This made us think of something Tony Robbins said – if you’re not happy, you have a choice. You can either change your conditions or your expectations. But what if you don’t want to change your expectations?

Tal Ben-Shahar, who teaches the most popular class at Harvard University, found that the single most significant predictor of happiness is close relationships with friends and family. We found it interesting that 92 percent of Danes belong to some sort of social club.

Maybe that’s why social media has become so bigg! What do you think?

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Sources

University of Leicester Produces the first ever World Map of Happiness

Why Danes are smug: comparative study of life satisfaction in the European Union

Denmark: The Happiest Place on Earth

Denmark ‘happiest place on earth’

The REAL Happiest Place on Earth

And The Happiest Place On Earth Is…

(Image by nookiez)

Are You Fishing for Customers in the Wrong Hole?

“If you want to catch a trout, don’t fish in a herring barrel.” – Ann Landers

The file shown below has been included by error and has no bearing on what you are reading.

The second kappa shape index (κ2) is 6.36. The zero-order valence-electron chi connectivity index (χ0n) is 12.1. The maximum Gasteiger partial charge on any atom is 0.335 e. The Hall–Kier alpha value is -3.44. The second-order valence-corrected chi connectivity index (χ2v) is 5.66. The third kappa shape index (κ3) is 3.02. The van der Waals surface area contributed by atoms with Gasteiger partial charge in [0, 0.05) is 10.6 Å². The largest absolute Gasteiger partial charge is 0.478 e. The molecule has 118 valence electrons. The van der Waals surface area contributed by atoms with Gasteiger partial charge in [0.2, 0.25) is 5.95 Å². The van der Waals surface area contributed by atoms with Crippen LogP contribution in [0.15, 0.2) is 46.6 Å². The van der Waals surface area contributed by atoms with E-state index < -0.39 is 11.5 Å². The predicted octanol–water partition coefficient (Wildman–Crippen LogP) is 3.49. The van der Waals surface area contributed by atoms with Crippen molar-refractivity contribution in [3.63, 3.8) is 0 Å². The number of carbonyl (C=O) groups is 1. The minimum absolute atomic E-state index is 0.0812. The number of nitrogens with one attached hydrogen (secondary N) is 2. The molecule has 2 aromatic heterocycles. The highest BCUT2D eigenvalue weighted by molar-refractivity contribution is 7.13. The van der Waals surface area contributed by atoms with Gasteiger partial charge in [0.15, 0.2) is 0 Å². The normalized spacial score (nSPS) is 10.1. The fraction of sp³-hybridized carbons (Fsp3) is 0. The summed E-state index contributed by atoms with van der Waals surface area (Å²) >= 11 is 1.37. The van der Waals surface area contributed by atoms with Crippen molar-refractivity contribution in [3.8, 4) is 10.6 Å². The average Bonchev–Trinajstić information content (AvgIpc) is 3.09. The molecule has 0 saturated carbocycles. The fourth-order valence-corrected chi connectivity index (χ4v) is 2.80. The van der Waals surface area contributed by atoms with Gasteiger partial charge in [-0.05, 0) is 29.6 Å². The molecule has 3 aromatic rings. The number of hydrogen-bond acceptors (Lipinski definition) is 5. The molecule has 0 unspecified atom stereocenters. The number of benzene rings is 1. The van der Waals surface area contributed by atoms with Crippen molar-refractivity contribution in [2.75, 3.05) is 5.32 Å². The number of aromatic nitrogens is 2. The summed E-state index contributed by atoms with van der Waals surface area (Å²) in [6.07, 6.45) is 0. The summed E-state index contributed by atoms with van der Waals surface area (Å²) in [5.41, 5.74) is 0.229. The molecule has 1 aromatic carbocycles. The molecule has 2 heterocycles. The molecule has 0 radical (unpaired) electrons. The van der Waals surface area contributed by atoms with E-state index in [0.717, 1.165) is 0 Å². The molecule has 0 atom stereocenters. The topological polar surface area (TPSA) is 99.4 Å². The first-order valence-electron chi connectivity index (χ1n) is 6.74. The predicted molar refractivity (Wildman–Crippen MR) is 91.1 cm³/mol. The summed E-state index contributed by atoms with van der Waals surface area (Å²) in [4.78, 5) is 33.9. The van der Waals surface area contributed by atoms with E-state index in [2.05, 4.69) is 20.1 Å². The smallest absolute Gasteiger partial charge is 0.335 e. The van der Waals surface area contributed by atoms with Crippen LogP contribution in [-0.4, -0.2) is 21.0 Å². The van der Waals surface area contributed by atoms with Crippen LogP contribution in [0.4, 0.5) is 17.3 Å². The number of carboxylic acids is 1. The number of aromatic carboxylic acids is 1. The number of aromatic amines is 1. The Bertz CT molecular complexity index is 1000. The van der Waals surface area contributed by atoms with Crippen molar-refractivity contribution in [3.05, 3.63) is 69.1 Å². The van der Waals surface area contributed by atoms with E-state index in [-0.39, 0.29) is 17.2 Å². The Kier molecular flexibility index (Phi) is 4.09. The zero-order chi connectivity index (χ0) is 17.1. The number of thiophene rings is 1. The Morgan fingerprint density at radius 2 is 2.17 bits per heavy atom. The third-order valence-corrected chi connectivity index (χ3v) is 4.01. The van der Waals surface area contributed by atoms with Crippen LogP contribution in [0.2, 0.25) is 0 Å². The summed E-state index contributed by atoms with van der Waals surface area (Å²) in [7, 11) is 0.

George said he’s been fishing at times when he would have been happy to catch any fish at all. He’s even had times when his friend a few feet away was catching all kinds of fish.

So he found out what his friend was using – what bait or lure – and changed his, but he still didn’t catch any fish. He concluded he was fishing in the wrong hole.
 

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Fishing for business
Sometimes we experience the same thing when we’re fishing for business. We’re putting our line out but we don’t get any bites.

It may be that the customers aren’t where we’re fishing – they’re in another hole!

For example, maybe your customers are primarily shopping for your product or service online and you’re only marketing offline or vice versa.

People don’t use the internet for that